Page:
President Clinton has urged Congress to require states to adopt “zero tolerance” laws for underage drivers who drink alcohol.
In his weekly radio address on June 10, the President said that a .02 percent blood-alcohol content--.08 of a point below the standard of .10 that most states set for adults--should constitute illegal intoxication for those under 21. That is the equivalent of one beer, one glass of wine, or one shot of liquor, he said.
Mr. Clinton was joined in the White House for the address by members of Mothers Against Drunk Driving, Students Against Driving Drunk, and the American Automobile Association.
Alcohol-related crashes have dropped by as much as 20 percent in states that have adopted such zero-tolerance laws voluntarily, Mr. Clinton said.
Mr. Clinton said a new zero-tolerance law would build on an earlier effort to curb underage drinking and driving. At the behest of President Ronald Reagan, Congress in 1984 required states to set a legal drinking age of 21 in order to receive federal highway-construction funding.
President Clinton acknowledged that his recommendation could lead critics to complain about federal mandates. But he argued that “the fight against teenage drunk driving demands national action.”
Father Fans: Just in time for Father’s Day, celebrated June 18, Vice President Gore and a bipartisan group of lawmakers launched separate initiatives last week to promote fatherhood.
Decrying the number of absentee fathers, Mr. Gore said his “Father to Father” program will bring together nongovernmental organizations, businesses, schools, and community leaders to encourage fathers to be strong and positive forces in their children’s lives. The initiative will challenge communities to create task forces to bolster support networks for fathers, for example, as well as recruit men to become involved in school mentoring activities.
Also last week, several members of Congress, including Sen. Bill Bradley, D-N.J., and Rep. Steve Largent, R-Okla., joined sports stars to kick off a public-service-advertising campaign to highlight the importance of fatherhood.
Financed by the Lancaster, Pa.-based National Fatherhood Initiative, the 30-second television announcements will feature sports heroes like San Francisco 49er Joe Montana encouraging men to consider the significance of their roles as fathers.
Marketing Reform: A House Republican task force working on proposals to improve the District of Columbia public schools plans to launch a campaign to market its reform plans.
In a letter this month to fellow task-force members, Rep. Steve Gunderson, R-Wis., the panel’s leader, urged that the group push for enactment of a comprehensive school-reform program before the new school year begins.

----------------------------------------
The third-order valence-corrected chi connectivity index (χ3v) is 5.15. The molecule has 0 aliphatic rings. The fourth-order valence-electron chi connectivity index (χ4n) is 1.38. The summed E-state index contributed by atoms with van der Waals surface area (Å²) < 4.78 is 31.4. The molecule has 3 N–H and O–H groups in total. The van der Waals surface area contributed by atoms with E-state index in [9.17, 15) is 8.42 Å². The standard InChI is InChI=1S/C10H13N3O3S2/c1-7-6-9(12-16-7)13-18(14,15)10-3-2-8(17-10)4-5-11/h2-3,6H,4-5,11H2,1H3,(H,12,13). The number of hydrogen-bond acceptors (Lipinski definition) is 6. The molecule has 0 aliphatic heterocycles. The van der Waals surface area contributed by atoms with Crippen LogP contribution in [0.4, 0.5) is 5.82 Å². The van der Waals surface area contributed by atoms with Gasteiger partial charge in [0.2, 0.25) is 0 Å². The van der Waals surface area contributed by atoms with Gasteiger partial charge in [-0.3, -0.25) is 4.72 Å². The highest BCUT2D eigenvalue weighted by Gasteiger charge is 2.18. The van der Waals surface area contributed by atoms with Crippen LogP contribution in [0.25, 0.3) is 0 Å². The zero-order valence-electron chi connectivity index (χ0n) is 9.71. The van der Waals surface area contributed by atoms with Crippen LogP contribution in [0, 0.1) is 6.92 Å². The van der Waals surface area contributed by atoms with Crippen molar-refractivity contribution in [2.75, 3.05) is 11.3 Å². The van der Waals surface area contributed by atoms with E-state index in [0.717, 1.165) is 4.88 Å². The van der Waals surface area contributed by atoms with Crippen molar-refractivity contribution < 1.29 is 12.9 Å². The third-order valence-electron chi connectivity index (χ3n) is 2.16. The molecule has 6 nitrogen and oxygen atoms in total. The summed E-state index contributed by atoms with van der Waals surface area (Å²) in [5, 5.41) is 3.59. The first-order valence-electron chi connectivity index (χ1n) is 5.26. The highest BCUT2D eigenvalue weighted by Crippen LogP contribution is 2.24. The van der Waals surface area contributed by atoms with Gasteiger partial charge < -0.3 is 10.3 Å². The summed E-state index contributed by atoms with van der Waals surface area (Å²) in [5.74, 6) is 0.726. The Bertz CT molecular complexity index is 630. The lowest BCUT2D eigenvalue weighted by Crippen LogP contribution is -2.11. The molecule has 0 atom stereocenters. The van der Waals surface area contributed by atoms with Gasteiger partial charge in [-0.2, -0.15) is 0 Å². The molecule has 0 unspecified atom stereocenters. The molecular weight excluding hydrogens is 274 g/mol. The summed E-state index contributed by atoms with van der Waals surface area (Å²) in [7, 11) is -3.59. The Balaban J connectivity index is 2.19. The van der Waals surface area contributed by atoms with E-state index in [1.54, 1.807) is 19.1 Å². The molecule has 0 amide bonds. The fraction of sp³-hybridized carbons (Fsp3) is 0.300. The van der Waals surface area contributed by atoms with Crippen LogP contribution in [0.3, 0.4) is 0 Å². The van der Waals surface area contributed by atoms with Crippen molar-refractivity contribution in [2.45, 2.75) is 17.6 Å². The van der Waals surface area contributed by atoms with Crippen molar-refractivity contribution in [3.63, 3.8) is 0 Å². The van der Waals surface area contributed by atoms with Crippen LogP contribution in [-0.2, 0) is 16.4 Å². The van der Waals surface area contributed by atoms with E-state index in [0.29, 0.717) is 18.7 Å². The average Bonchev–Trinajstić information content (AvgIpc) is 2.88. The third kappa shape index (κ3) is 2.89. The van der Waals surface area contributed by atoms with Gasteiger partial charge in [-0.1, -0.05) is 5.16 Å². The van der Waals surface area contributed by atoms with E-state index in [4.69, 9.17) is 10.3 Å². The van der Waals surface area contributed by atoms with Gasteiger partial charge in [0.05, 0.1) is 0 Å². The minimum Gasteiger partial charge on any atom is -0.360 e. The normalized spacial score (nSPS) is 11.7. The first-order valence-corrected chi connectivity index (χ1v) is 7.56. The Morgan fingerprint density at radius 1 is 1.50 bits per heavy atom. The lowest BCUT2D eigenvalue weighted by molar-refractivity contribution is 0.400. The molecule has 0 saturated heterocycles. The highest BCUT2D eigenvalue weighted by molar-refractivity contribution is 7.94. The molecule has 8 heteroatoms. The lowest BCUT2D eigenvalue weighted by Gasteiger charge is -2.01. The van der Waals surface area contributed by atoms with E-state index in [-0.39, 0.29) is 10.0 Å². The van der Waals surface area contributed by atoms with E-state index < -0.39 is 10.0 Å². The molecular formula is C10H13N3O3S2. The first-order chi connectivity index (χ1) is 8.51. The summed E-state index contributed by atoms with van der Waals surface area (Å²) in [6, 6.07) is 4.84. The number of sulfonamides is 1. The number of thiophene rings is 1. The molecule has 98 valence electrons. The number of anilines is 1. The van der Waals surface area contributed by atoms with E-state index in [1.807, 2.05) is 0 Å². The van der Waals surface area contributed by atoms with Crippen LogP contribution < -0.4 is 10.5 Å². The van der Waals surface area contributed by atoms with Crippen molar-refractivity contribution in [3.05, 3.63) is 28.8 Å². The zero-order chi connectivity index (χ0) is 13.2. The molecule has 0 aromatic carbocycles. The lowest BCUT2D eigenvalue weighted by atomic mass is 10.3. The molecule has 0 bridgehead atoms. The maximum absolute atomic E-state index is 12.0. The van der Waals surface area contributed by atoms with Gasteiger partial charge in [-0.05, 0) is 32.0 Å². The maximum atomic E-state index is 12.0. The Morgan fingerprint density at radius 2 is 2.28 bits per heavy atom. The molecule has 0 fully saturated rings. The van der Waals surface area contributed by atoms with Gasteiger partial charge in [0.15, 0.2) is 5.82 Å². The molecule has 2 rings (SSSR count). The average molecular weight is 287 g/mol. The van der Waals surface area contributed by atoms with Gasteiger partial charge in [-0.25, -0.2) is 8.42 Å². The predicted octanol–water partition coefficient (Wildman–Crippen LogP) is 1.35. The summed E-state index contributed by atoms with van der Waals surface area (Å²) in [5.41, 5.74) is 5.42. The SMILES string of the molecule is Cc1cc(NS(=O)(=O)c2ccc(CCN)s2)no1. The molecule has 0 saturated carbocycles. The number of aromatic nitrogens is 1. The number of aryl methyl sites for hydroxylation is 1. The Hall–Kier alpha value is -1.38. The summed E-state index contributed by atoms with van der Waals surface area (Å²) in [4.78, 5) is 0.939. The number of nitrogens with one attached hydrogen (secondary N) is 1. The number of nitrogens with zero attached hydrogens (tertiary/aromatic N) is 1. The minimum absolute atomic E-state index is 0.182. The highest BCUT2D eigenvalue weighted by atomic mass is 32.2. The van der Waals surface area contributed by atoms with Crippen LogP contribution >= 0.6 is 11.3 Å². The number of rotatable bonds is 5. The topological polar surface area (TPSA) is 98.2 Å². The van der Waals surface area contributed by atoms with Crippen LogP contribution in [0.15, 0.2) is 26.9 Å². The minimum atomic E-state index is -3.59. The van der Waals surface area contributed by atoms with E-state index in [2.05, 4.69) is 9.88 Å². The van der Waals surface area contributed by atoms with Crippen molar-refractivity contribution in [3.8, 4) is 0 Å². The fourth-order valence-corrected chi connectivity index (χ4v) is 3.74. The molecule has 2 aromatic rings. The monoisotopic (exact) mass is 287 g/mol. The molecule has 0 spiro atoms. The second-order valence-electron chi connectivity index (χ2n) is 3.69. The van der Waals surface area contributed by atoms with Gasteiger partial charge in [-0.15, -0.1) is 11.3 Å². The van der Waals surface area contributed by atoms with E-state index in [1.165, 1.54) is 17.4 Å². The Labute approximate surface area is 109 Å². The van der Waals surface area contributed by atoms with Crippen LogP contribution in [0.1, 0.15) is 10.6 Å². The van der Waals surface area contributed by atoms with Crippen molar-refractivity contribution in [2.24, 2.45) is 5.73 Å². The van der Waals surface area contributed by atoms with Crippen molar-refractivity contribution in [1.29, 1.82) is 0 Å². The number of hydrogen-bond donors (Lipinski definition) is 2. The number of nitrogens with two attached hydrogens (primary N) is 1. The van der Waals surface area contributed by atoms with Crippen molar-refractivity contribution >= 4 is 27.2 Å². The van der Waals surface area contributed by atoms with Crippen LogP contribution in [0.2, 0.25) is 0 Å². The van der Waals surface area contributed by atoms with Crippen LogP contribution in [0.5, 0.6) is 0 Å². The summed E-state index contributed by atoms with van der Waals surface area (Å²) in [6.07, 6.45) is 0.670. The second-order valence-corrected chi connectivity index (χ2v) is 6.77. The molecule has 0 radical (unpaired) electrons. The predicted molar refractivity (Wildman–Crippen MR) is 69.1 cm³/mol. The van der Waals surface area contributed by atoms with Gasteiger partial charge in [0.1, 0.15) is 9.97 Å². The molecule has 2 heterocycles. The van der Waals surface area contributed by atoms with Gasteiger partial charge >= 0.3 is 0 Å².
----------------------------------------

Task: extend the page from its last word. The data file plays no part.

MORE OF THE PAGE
“The United States Congress has the moral and constitutional responsibility to guarantee that Washington, D.C., has the world’s premier education system,” Mr. Gunderson wrote.
He called for “very public” hearings that “will be broadly focused so that no one can accuse us of a preordained agenda to be imposed on D.C.”
The plan the task force devises must “be fully explained and marketed” to Congress, residents of the capital, and the nation, he said. Reforms being eyed by the panel include charter schools, private management, and vouchers, as well as changes in more traditional education programs.
Service Benefits: The nation will get a return of up to $2.60 for every federal dollar spent on AmeriCorps, the nine-month-old national-service program championed by President Clinton, a group of economists contend in a recently released report.
Most of the “savings” would come from social costs avoided through work done under AmeriCorps programs, they said at a Washington news briefing earlier this month. For example, intervention to keep at-risk students in school can mean higher wages, and less likelihood that they will end up on welfare or in prison, according to research cited by the four independent economists.
After reviewing three AmeriCorps programs in education and health, they concluded that the gain from such benefits are worth between $1.60 and $2.60 for every federal dollar invested.
The federal cost per member in the three programs ranged from $18,165 to $22,645. That includes living stipends, health care, $4,725 education vouchers, and administrative costs.
“We believe them to be representative of AmeriCorps projects in general,” said Cyrus J. Gardner, a consulting economist on the project. AmeriCorps officials used the report to defend the besieged program before a Senate Appropriations subcommittee.
Copies of the report can be obtained by calling (202) 606-5000, ext. 277.
Comprehensive Services: The Education Department has issued guidance to help steer schools and districts interested in making use of a new Elementary and Secondary Education Act provision allowing them to use a portion of their funds for efforts to coordinate social, health, and educational services.
The department recently named a working group on comprehensive services to help implement several new laws related to that issue. The E.S.E.A. provision was added when the law was reauthorized last year. More information can be obtained by calling Jeanne Jehl, the executive director of the working group, at (202) 260-1854.
A version of this article appeared in the June 21, 1995 edition of Education Week as Capital Digest